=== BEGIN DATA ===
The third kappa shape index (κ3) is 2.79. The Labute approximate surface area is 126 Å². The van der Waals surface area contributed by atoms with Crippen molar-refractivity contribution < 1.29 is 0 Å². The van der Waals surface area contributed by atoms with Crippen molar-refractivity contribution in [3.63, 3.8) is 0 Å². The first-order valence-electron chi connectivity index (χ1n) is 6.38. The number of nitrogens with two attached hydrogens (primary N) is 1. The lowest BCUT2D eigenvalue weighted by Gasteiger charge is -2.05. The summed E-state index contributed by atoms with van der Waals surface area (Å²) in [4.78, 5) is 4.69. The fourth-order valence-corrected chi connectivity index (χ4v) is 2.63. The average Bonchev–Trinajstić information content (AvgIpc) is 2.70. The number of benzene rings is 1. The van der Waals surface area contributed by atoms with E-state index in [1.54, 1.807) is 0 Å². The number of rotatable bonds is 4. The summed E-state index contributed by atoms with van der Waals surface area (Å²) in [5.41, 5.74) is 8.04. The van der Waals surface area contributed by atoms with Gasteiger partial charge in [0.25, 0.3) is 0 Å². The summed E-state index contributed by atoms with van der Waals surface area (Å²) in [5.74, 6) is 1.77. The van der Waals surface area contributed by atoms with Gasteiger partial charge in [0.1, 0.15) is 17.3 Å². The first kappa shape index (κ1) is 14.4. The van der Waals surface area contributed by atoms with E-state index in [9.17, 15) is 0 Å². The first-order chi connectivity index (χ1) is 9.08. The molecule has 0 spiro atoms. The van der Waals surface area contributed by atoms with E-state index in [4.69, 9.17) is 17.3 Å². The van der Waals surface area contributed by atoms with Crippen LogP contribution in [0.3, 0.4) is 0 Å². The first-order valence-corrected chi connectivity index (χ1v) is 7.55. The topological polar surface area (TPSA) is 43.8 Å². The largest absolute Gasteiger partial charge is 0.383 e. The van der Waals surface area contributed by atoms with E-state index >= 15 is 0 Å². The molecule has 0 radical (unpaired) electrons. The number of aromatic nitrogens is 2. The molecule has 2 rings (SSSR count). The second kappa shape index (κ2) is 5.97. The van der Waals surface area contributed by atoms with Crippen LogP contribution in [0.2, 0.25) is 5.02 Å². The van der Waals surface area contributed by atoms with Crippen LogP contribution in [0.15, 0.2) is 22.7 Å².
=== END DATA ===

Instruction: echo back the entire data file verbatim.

The third kappa shape index (κ3) is 2.79. The Labute approximate surface area is 126 Å². The van der Waals surface area contributed by atoms with Crippen molar-refractivity contribution < 1.29 is 0 Å². The van der Waals surface area contributed by atoms with Crippen molar-refractivity contribution in [3.63, 3.8) is 0 Å². The first-order valence-electron chi connectivity index (χ1n) is 6.38. The number of nitrogens with two attached hydrogens (primary N) is 1. The lowest BCUT2D eigenvalue weighted by Gasteiger charge is -2.05. The summed E-state index contributed by atoms with van der Waals surface area (Å²) in [4.78, 5) is 4.69. The fourth-order valence-corrected chi connectivity index (χ4v) is 2.63. The average Bonchev–Trinajstić information content (AvgIpc) is 2.70. The number of benzene rings is 1. The van der Waals surface area contributed by atoms with E-state index in [1.54, 1.807) is 0 Å². The number of rotatable bonds is 4. The summed E-state index contributed by atoms with van der Waals surface area (Å²) in [5.41, 5.74) is 8.04. The van der Waals surface area contributed by atoms with Gasteiger partial charge in [0.25, 0.3) is 0 Å². The summed E-state index contributed by atoms with van der Waals surface area (Å²) in [5.74, 6) is 1.77. The van der Waals surface area contributed by atoms with Gasteiger partial charge in [0.1, 0.15) is 17.3 Å². The first kappa shape index (κ1) is 14.4. The van der Waals surface area contributed by atoms with E-state index in [9.17, 15) is 0 Å². The first-order chi connectivity index (χ1) is 9.08. The molecule has 0 spiro atoms. The van der Waals surface area contributed by atoms with E-state index in [4.69, 9.17) is 17.3 Å². The van der Waals surface area contributed by atoms with Crippen LogP contribution in [0.3, 0.4) is 0 Å². The first-order valence-corrected chi connectivity index (χ1v) is 7.55. The topological polar surface area (TPSA) is 43.8 Å². The largest absolute Gasteiger partial charge is 0.383 e. The van der Waals surface area contributed by atoms with E-state index >= 15 is 0 Å². The molecule has 0 radical (unpaired) electrons. The number of aromatic nitrogens is 2. The molecule has 2 rings (SSSR count). The second kappa shape index (κ2) is 5.97. The van der Waals surface area contributed by atoms with Crippen LogP contribution in [0.2, 0.25) is 5.02 Å². The van der Waals surface area contributed by atoms with Crippen LogP contribution in [0.15, 0.2) is 22.7 Å².